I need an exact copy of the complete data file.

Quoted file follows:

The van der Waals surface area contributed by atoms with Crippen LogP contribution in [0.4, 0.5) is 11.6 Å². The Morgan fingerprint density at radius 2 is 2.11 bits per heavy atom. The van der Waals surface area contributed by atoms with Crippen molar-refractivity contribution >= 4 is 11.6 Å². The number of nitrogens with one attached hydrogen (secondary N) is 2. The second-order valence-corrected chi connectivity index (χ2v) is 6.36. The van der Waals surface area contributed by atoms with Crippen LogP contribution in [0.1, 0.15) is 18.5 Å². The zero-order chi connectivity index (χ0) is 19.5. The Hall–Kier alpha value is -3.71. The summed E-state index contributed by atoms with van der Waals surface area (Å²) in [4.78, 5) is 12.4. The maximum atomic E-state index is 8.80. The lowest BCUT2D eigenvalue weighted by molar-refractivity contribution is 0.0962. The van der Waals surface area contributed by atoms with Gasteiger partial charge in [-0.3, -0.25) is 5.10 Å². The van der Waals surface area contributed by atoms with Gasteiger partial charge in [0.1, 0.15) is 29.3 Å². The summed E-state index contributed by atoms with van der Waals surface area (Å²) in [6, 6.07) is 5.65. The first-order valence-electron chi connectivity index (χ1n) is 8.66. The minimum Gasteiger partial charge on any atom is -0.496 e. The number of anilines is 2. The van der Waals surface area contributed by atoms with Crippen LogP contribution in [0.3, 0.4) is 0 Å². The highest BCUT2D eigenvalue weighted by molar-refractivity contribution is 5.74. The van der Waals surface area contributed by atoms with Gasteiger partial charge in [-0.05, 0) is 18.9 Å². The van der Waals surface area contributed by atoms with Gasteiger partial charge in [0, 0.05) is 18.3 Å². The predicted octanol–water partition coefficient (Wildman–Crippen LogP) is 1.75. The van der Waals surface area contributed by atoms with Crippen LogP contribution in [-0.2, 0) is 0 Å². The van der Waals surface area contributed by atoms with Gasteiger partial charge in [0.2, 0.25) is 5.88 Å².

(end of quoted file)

The van der Waals surface area contributed by atoms with Crippen LogP contribution in [0.4, 0.5) is 11.6 Å². The Morgan fingerprint density at radius 2 is 2.11 bits per heavy atom. The van der Waals surface area contributed by atoms with Crippen molar-refractivity contribution >= 4 is 11.6 Å². The number of nitrogens with one attached hydrogen (secondary N) is 2. The second-order valence-corrected chi connectivity index (χ2v) is 6.36. The van der Waals surface area contributed by atoms with Crippen LogP contribution in [0.1, 0.15) is 18.5 Å². The zero-order chi connectivity index (χ0) is 19.5. The Hall–Kier alpha value is -3.71. The summed E-state index contributed by atoms with van der Waals surface area (Å²) in [4.78, 5) is 12.4. The maximum atomic E-state index is 8.80. The lowest BCUT2D eigenvalue weighted by molar-refractivity contribution is 0.0962. The van der Waals surface area contributed by atoms with Gasteiger partial charge in [-0.3, -0.25) is 5.10 Å². The van der Waals surface area contributed by atoms with Gasteiger partial charge in [0.1, 0.15) is 29.3 Å². The summed E-state index contributed by atoms with van der Waals surface area (Å²) in [6, 6.07) is 5.65. The first-order valence-electron chi connectivity index (χ1n) is 8.66. The minimum Gasteiger partial charge on any atom is -0.496 e. The number of anilines is 2. The van der Waals surface area contributed by atoms with Crippen LogP contribution in [0.3, 0.4) is 0 Å². The highest BCUT2D eigenvalue weighted by molar-refractivity contribution is 5.74. The van der Waals surface area contributed by atoms with Gasteiger partial charge in [-0.05, 0) is 18.9 Å². The van der Waals surface area contributed by atoms with Gasteiger partial charge in [0, 0.05) is 18.3 Å². The predicted octanol–water partition coefficient (Wildman–Crippen LogP) is 1.75. The van der Waals surface area contributed by atoms with Crippen LogP contribution in [-0.2, 0) is 0 Å². The van der Waals surface area contributed by atoms with Gasteiger partial charge in [0.2, 0.25) is 5.88 Å².